Florida House passes bill that would strip Disney of its self-rule status

Tomorrowland at Walt Disney World
A view of Tomorrowland as seen on June 9, 2015. Walt Disney World features vast amounts of water. The resort is looking to add signs warning guests of alligators in the water features after a 2-year-old toddler was killed by an alligator. (Photo by Todd DeFeo, reprinted with permission)

(The Center Square) – The Florida House on Thursday passed a measure that would strip Walt Disney Company of its self-governing status in the state.

The House voted to amend a state statute creating a special district for Disney’s property near Orlando that allowed the company to act as a self-governing authority like a county government. The measure would terminate all special governing districts created before the Florida Constitution was ratified in 1968.

The Senate voted 23-16 to approve the measure on Wednesday. It now heads to the desk of Gov. Ron DeSantis, who said he supports the proposed legislation.

The 1967 Reedy Creek Improvement Act established the Reedy Creek Improvement District, which created an independent governing entity controlled by the Walt Disney Company. As a result, “Disney is in control of everything from construction zoning, building codes and fire department services to controlling its own electricity, roads and water,” a Forbes analysis explains.

Disney’s special governing status came into question after it publicly opposed the Parental Rights in Education law, which bans Florida schools and teachers from discussing “sexual orientation” or “gender identity” with students in kindergarten through third grade classes.

Numerous media outlets and opponents of the law claim it’s “anti-gay,” or uses the phrase, “Don’t say gay,” arguing it’s anti-LGBTQ. A review of the seven-page bill by The Center Square revealed no such language exists, including no mention of the word “gay.”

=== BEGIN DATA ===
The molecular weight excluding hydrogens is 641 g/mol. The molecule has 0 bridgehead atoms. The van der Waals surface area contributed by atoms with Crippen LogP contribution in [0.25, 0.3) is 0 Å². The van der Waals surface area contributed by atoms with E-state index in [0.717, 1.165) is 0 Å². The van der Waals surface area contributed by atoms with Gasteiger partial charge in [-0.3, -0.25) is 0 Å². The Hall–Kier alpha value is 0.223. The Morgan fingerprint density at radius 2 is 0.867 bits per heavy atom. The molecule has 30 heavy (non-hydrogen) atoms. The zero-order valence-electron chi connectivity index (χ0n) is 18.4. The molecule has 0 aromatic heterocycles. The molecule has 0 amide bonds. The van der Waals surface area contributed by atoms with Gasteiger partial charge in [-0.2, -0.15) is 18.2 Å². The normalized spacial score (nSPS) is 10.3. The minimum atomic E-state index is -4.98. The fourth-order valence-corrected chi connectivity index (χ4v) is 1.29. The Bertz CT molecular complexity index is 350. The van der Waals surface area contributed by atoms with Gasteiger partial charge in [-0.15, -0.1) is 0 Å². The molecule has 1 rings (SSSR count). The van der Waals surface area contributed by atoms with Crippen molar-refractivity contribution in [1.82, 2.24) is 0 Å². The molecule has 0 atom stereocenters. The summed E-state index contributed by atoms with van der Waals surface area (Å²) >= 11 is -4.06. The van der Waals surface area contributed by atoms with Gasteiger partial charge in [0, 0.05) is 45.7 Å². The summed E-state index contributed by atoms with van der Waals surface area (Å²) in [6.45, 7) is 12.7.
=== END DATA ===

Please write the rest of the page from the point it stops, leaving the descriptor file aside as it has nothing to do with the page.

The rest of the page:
Disney issued a statement supporting the LGBTQ community, adding its “goal as a company is for this law to be repealed by the legislature or struck down in the courts, and we remain committed to supporting the national and state organizations working to achieve that.”

At a news conference March 31, DeSantis said repealing the 1967 law wouldn’t be in retaliation to Disney’s opposition to the parental rights law, ClickOrlando.com reported.

“I would not say that that’d be retaliatory,” DeSantis said. “I mean, the way I view it is, you know, there are certain entities that have exerted a lot of influence through corporate means to generate special privileges in the law. I don’t think we should have special privileges in the law at all.”

Disney has not commented on the proposed legislation.

Click here to read the original version of the story.

— Dan McCaleb and Bethany Blankley, The Center Square

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